Whitsuntide

Definitions

  • WordNet 3.6
    • n Whitsuntide Christian holiday; the week beginning on Whitsunday (especially the first 3 days)
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Webster's Revised Unabridged Dictionary
    • n Whitsuntide The week commencing with Whitsunday, esp. the first three days -- Whitsunday, Whitsun Monday, and Whitsun Tuesday; the time of Pentecost.
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Century Dictionary and Cyclopedia
    • n Whitsuntide The season of Pentecost, comprehending the entire week which follows Pentecost Sunday. In the Church of England Whitsunday was appointed in 1549 as the day on which the reformed Book of Common Prayer was to be used for the first time. Whitsuntide, along with Easter, was one of the two great seasons for baptism in the ancient church, and received the name of White Sun-day (Dominica Alba) from the albs or white robes of the newly baptized, as Low Sunday was also called Alb-Sunday (Dominica post Albas or in Albis depositis). See Pentecost.
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Chambers's Twentieth Century Dictionary
    • Whitsuntide the seventh Sunday after Easter, commemorating the day of Pentecost, when the converts in the primitive Church wore white robes: in Scotland, one of the term-days (May 15) on which rents, annuities, &c. are payable, the Whitsunday removal terms in towns being fixed as May 28
    • Whitsuntide the season of Pentecost, comprising the week following Pentecost Sunday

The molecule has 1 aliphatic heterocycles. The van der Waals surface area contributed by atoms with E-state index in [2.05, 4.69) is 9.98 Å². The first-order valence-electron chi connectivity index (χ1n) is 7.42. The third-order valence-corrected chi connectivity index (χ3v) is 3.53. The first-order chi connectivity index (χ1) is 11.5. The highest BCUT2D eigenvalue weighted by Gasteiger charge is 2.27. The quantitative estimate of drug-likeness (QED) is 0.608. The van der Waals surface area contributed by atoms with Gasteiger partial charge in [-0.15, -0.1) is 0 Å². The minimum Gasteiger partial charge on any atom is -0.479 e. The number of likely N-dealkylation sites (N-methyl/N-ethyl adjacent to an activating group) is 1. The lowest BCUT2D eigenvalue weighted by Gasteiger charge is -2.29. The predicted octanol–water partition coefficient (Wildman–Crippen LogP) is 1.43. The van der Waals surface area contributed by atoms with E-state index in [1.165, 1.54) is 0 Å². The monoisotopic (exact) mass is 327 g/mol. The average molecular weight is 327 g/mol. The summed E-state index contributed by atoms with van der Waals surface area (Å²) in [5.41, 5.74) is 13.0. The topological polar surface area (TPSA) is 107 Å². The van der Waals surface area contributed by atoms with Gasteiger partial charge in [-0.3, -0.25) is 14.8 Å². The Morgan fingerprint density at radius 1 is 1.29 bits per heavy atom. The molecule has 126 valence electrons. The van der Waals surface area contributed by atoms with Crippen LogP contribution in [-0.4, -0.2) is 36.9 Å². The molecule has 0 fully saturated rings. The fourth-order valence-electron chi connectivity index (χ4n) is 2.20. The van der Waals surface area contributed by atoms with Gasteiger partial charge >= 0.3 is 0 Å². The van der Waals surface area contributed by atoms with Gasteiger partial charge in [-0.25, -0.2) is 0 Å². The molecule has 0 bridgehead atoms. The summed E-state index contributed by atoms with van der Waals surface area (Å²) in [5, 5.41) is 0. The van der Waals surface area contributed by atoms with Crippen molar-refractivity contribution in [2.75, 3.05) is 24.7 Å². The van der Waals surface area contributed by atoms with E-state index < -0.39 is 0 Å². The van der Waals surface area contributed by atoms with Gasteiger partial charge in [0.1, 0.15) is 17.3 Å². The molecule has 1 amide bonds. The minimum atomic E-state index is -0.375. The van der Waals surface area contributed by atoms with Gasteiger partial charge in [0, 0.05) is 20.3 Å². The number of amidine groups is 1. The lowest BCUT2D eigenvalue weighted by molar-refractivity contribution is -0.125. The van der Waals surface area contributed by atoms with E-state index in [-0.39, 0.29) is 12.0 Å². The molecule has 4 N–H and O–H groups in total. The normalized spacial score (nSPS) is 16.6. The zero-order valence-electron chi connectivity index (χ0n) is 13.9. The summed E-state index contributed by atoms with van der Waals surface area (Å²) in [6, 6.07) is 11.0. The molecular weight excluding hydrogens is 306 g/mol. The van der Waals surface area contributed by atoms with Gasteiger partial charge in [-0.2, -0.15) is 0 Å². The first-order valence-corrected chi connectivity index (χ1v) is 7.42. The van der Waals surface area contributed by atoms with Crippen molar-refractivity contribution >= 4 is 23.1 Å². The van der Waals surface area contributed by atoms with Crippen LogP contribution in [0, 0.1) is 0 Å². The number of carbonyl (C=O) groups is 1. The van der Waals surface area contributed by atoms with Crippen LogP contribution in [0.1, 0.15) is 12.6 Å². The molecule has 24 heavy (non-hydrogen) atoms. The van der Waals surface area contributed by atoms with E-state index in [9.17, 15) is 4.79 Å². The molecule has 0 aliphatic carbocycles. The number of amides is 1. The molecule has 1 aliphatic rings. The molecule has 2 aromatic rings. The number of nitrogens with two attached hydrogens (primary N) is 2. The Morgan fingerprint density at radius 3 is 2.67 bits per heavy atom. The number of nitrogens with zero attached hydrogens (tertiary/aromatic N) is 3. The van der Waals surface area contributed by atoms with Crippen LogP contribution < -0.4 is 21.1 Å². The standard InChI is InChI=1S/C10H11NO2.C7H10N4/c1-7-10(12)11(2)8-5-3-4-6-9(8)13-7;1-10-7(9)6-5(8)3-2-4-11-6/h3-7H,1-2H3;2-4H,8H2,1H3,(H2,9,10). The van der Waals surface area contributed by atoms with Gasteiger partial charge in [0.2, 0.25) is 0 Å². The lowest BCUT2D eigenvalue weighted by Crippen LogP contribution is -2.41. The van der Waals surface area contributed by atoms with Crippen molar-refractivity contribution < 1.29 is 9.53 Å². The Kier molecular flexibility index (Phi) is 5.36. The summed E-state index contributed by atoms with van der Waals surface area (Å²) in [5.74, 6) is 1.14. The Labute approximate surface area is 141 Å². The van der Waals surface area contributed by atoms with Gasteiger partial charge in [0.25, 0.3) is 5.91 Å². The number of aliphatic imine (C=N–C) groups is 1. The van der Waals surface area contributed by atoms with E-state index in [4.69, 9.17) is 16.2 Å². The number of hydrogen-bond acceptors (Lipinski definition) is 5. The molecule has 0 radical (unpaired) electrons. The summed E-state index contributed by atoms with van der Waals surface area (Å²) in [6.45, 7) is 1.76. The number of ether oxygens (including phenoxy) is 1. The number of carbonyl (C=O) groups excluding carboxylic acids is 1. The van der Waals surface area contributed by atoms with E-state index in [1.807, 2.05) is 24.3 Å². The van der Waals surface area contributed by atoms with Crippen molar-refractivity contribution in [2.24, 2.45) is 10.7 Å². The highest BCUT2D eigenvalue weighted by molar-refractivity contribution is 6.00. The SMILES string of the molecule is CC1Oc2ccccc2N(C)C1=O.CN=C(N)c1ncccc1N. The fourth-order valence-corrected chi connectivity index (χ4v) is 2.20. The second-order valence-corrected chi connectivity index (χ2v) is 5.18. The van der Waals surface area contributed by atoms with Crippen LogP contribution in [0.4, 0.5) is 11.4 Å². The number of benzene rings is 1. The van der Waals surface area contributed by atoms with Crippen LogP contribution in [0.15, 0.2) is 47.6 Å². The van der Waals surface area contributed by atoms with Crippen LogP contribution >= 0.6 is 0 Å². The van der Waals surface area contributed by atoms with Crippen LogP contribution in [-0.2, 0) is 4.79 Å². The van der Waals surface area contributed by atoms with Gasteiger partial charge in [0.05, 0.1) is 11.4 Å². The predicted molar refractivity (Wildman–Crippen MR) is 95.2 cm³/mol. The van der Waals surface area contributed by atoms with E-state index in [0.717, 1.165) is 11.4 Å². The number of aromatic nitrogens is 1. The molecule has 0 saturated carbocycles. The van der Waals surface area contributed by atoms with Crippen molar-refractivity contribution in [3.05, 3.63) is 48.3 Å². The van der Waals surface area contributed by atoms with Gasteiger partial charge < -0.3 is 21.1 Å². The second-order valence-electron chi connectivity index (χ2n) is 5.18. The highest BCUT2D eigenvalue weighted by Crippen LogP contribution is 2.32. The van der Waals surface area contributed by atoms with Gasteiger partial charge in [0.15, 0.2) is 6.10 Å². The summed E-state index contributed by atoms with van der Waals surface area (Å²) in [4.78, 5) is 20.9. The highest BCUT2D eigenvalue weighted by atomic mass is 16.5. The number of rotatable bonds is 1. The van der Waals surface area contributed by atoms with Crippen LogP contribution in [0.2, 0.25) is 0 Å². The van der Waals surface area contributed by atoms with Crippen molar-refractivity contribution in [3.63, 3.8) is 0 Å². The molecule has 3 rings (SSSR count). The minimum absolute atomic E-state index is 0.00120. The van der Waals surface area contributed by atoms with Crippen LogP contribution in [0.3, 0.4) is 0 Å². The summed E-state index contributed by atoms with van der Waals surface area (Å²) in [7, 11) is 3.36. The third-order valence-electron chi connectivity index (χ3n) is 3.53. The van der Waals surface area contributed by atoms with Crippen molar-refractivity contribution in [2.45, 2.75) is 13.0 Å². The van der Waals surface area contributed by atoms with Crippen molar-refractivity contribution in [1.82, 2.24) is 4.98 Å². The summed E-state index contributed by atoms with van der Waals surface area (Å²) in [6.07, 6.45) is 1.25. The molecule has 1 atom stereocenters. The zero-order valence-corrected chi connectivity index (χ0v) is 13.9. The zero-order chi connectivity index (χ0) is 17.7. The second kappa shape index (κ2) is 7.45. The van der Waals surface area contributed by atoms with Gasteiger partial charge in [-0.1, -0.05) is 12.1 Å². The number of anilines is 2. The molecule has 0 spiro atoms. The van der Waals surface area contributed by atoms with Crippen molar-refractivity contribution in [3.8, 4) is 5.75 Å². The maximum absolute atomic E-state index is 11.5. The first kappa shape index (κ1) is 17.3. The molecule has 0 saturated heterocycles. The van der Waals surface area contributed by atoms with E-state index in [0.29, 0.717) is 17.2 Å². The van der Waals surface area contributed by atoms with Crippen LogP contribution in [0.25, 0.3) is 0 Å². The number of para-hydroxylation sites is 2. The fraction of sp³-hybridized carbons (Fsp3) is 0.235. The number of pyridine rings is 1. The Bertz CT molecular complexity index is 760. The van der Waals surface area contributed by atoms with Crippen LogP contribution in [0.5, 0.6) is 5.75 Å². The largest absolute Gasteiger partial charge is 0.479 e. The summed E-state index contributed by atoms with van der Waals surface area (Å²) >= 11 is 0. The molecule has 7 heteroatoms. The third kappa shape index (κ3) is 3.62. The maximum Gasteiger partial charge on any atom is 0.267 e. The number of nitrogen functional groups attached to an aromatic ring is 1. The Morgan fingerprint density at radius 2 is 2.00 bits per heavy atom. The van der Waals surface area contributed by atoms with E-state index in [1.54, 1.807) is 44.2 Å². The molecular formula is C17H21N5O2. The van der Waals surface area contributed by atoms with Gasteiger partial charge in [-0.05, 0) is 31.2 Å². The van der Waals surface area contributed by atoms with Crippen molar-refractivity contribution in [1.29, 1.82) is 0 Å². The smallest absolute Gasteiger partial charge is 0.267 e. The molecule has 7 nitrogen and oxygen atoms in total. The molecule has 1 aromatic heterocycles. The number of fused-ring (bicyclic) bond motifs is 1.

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Etymology

Webster's Revised Unabridged Dictionary
Whitsunday, + tide,

Usage

In literature:

In vain she attempted to cheer her spirits with the revived ceremonials of Whitsuntide.
"The Reign of Mary Tudor" by James Anthony Froude
She had not been there since the Whitsuntide recess.
"The History of Sir Richard Calmady" by Lucas Malet
Did we not agree for Easter or Whitsuntide?
"Bristol Bells" by Emma Marshall
You may keep me company an' you will, if I be good enough to trudge alongside so fine a Whitsuntide show as you are.
"It Might Have Been" by Emily Sarah Holt
She has asked me down to Bray the day after to-morrow for Whitsuntide.
"Daisy's Aunt" by E. F. (Edward Frederic) Benson
That sun rose broad on Whitsuntide.
"Shirley" by Charlotte Brontë
And that was at Whitsuntide.
"When Ghost Meets Ghost" by William Frend De Morgan
How unlike the day on which they had started for the gun-practice at Whitsuntide!
"'Jena' or 'Sedan'?" by Franz Beyerlein
Uncle Giles, according to his own account, was sixty-four last Whitsuntide, and was consequently born in Africa.
"Hansford: A Tale of Bacon's Rebellion" by St. George Tucker
For it had happened that during a feast of Whitsuntide Lancelot du Lake left Arthur's court at Camelot and rode afar in search of adventures.
"Historic Tales, Vol 14 (of 15)" by Charles Morris
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In poetry:

When yew is out, then birch comes in,
And many flowers beside,
Both of a fresh and fragrant kin,
To honour Whitsuntide.
"Ceremonies For Candlemas Eve" by Robert Herrick
From Whitsuntide to Whitsuntide––
That is to say, all through the year––
Her patient pen was occupied
With songs and tales of pleasant cheer.
"A Ballad Of A Bun" by Sir Owen Seaman
Let day gently glide this Whitsuntide,
With haloing rays full-flashing!
The hours pleasing God as past they slide,
As meadowland stream soft-plashing,
So joyously now the last one winds,
Up under the lime trees splashing!
"“The bright blessed day with joy we see”" by Nicolaj Frederik Severin Grundtvig
As long as we see the golden day,
And woods are the Danes’ own bowers,
We’ll deck every pew with sprigs of may
And forefathers’ graves with flowers
A wonderful feast of life and joy,
A Whitsuntide gift that’s ours!
"“The bright blessed day with joy we see”" by Nicolaj Frederik Severin Grundtvig